DETROIT (Reuters) - The widow of a United Auto Workers union official at the center of a U.S. probe into improper payments funneled out of Fiat Chrysler Automobiles NV (FCA) pleaded guilty on Tuesday to tax fraud.
As part of a plea agreement, Monica Morgan, 54, admitted to filing a fraudulent tax return for 2011 that intentionally omitted around $200,000 in income received from charities associated with her husband, former UAW Vice President General Holiefield, who died in March 2015.
Under the plea deal, Morgan faces a prison sentence of up to 27 months and a maximum fine of $100,000. She must also pay the federal government around $190,000 in restitution.
The most serious charges against her, including conspiracy and fraud related to an ongoing investigation by the U.S. Justice Department into alleged misspending at UAW union training centers, were dropped.
Last month Alphons Iacobelli, 58, who was a vice president of employee relations at Fiat Chrysler, pleaded guilty to making at least $1.5 million in improper payments to UAW officials.
Under Iacobelli’s separate plea agreement, he admitted to making hundreds of thousands of dollars in prohibited payments to charities controlled by UAW officials.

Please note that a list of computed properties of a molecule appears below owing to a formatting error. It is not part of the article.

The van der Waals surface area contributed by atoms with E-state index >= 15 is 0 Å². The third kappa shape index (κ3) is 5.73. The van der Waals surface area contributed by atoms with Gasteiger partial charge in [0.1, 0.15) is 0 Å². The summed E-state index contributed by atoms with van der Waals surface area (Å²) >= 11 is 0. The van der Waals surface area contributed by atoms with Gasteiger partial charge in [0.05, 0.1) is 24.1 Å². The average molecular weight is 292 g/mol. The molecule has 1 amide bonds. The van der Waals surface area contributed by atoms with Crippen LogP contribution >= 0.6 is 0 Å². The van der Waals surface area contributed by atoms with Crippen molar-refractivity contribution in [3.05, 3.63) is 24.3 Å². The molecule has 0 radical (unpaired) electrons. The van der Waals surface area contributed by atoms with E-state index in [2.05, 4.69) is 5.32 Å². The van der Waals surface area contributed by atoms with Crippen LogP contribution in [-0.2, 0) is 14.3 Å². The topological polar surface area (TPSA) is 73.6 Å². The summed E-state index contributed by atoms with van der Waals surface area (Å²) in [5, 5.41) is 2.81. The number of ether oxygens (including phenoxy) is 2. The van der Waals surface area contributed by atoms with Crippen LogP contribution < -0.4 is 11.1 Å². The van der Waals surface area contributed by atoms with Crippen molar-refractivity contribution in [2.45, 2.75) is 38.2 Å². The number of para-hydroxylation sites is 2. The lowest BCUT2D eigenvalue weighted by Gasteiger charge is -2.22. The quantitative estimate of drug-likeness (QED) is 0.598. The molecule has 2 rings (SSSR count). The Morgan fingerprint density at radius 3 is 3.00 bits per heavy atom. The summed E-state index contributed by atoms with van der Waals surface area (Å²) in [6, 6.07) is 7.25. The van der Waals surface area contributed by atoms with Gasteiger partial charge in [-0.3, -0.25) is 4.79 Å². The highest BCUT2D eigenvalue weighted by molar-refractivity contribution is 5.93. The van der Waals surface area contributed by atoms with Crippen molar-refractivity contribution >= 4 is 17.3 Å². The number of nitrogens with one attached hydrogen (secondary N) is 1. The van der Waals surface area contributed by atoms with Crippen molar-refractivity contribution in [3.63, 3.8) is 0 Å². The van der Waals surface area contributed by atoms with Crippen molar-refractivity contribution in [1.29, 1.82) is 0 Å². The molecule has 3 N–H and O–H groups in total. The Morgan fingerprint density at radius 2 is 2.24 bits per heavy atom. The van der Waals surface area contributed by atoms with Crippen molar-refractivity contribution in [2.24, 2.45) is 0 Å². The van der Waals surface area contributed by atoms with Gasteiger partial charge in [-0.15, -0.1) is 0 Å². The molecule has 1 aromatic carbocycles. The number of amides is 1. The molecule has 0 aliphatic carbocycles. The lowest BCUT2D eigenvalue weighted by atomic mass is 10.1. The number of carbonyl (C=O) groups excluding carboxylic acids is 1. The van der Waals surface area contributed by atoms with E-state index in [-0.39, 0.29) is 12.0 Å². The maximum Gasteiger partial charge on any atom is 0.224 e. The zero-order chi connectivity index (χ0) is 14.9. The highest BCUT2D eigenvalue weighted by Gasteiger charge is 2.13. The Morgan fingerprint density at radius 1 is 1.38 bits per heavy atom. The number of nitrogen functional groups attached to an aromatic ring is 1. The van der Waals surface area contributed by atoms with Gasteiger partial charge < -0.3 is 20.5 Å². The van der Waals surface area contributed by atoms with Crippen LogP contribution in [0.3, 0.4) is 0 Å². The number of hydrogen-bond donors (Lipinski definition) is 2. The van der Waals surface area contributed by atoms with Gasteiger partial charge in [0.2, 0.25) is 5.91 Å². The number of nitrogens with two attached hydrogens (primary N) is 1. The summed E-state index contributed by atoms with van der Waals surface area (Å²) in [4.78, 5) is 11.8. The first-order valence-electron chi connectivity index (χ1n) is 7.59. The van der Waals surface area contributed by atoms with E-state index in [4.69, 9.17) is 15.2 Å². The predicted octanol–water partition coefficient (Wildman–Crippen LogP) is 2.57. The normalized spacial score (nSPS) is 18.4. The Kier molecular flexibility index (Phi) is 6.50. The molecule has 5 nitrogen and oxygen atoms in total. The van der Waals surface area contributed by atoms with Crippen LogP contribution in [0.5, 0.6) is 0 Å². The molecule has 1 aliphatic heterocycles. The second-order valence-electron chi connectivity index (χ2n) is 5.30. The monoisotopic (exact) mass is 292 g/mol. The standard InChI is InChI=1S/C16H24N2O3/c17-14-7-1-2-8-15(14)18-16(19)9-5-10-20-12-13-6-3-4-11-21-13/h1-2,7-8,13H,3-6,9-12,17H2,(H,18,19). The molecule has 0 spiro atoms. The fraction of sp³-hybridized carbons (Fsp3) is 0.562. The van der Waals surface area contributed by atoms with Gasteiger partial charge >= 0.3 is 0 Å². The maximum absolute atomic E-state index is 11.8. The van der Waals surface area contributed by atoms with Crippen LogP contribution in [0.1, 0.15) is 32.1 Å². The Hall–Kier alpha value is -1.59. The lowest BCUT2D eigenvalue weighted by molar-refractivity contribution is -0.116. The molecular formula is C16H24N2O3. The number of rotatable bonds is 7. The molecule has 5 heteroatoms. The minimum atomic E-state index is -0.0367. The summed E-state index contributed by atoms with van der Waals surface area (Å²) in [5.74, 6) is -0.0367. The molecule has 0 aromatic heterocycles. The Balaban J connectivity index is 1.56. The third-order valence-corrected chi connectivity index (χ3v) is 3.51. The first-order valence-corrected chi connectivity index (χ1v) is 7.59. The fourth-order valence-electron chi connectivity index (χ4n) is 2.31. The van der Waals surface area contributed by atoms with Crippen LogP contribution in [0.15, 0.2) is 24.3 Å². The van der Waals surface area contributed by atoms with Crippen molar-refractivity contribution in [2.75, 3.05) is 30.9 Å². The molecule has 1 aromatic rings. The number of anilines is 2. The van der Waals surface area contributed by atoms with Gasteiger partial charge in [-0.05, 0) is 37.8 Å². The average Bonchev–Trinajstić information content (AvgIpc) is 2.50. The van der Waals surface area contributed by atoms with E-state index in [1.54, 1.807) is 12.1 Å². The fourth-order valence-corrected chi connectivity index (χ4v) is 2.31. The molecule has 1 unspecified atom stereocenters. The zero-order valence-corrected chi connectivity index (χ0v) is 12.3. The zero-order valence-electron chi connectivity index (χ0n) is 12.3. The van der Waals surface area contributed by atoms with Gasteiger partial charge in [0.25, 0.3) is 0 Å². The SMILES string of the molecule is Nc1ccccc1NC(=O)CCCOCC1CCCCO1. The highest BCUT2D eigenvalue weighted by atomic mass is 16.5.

The agreement also said Iacobelli had authorized paying off Morgan and Holiefield’s $262,000 mortgage.
Iacobelli used funds from the Italo-American automaker to pay out more than $1.5 million in cash and items of value to UAW officials and employees, according to the plea agreement, which has weighed on the leadership of the once-powerful union.
The purpose of the payments and gifts was to obtain concessions from the UAW in collective bargaining agreements between the automaker and the union, the plea agreement said.
In a letter to union members last month, UAW President Dennis Williams said claims that payments to Holiefield had compromised contract talks or impacted union funds were baseless.
But in a statement Tuesday, the UAW said it had taken steps to prevent any similar cases, including stringent new procedures for awarding vendor contacts.
Outside the courtroom in Detroit on Tuesday, Morgan’s attorney Steven Fishman said it was “unfair” for his client to be included in the broader bribery case “when it was clear she had nothing to do with it.”
Morgan will be sentenced at U.S. District Court for the Eastern District of Michigan on June 4.
Reporting by Nick Carey; Editing by Tom Brown